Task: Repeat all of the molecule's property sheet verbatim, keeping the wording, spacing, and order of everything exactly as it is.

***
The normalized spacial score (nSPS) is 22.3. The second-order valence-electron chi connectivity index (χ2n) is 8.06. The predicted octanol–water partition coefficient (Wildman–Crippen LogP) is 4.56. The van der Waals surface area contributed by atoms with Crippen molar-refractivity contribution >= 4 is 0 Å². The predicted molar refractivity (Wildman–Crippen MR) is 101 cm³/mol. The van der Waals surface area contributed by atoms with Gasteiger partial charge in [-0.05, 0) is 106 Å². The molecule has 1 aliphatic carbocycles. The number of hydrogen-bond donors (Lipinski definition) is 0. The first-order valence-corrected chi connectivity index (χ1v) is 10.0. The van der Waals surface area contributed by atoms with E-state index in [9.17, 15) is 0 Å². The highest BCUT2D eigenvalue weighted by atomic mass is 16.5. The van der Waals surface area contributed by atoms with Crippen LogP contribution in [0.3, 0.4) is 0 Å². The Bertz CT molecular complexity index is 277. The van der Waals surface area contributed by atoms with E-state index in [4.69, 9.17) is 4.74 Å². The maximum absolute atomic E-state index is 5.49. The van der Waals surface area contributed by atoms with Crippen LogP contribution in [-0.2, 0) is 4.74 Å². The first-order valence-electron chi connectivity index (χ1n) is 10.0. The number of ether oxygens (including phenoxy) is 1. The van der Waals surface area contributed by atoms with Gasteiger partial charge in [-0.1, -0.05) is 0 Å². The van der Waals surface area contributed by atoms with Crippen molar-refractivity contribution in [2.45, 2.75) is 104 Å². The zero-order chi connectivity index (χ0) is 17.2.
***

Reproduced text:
The normalized spacial score (nSPS) is 22.3. The second-order valence-electron chi connectivity index (χ2n) is 8.06. The predicted octanol–water partition coefficient (Wildman–Crippen LogP) is 4.56. The van der Waals surface area contributed by atoms with Crippen molar-refractivity contribution >= 4 is 0 Å². The predicted molar refractivity (Wildman–Crippen MR) is 101 cm³/mol. The van der Waals surface area contributed by atoms with Gasteiger partial charge in [-0.05, 0) is 106 Å². The molecule has 1 aliphatic carbocycles. The number of hydrogen-bond donors (Lipinski definition) is 0. The first-order valence-corrected chi connectivity index (χ1v) is 10.0. The van der Waals surface area contributed by atoms with E-state index in [9.17, 15) is 0 Å². The highest BCUT2D eigenvalue weighted by atomic mass is 16.5. The van der Waals surface area contributed by atoms with Crippen LogP contribution in [0.3, 0.4) is 0 Å². The Bertz CT molecular complexity index is 277. The van der Waals surface area contributed by atoms with E-state index in [4.69, 9.17) is 4.74 Å². The maximum absolute atomic E-state index is 5.49. The van der Waals surface area contributed by atoms with Crippen LogP contribution in [-0.2, 0) is 4.74 Å². The first-order valence-electron chi connectivity index (χ1n) is 10.0. The number of ether oxygens (including phenoxy) is 1. The van der Waals surface area contributed by atoms with Gasteiger partial charge in [-0.1, -0.05) is 0 Å². The van der Waals surface area contributed by atoms with Crippen molar-refractivity contribution in [2.45, 2.75) is 104 Å². The zero-order chi connectivity index (χ0) is 17.2.